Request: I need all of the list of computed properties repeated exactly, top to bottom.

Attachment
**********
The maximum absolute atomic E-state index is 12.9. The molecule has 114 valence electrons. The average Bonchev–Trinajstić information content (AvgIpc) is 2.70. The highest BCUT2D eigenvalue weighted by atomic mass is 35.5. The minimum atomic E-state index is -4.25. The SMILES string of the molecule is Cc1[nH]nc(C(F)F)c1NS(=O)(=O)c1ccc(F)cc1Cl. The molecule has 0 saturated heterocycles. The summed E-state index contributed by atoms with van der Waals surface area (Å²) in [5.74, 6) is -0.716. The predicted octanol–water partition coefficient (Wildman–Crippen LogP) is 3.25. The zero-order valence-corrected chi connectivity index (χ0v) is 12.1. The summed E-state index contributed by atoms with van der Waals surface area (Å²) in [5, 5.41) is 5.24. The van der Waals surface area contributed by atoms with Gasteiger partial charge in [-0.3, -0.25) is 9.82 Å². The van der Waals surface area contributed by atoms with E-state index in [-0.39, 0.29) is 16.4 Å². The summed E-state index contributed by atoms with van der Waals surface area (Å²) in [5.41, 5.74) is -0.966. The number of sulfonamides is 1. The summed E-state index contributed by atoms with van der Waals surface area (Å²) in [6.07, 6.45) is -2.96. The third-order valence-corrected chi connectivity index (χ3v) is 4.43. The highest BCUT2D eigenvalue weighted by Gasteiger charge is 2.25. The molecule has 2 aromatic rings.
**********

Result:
The maximum absolute atomic E-state index is 12.9. The molecule has 114 valence electrons. The average Bonchev–Trinajstić information content (AvgIpc) is 2.70. The highest BCUT2D eigenvalue weighted by atomic mass is 35.5. The minimum atomic E-state index is -4.25. The SMILES string of the molecule is Cc1[nH]nc(C(F)F)c1NS(=O)(=O)c1ccc(F)cc1Cl. The molecule has 0 saturated heterocycles. The summed E-state index contributed by atoms with van der Waals surface area (Å²) in [5.74, 6) is -0.716. The predicted octanol–water partition coefficient (Wildman–Crippen LogP) is 3.25. The zero-order valence-corrected chi connectivity index (χ0v) is 12.1. The summed E-state index contributed by atoms with van der Waals surface area (Å²) in [5, 5.41) is 5.24. The van der Waals surface area contributed by atoms with Gasteiger partial charge in [-0.3, -0.25) is 9.82 Å². The van der Waals surface area contributed by atoms with E-state index in [-0.39, 0.29) is 16.4 Å². The summed E-state index contributed by atoms with van der Waals surface area (Å²) in [5.41, 5.74) is -0.966. The number of sulfonamides is 1. The summed E-state index contributed by atoms with van der Waals surface area (Å²) in [6.07, 6.45) is -2.96. The third-order valence-corrected chi connectivity index (χ3v) is 4.43. The highest BCUT2D eigenvalue weighted by Gasteiger charge is 2.25. The molecule has 2 aromatic rings.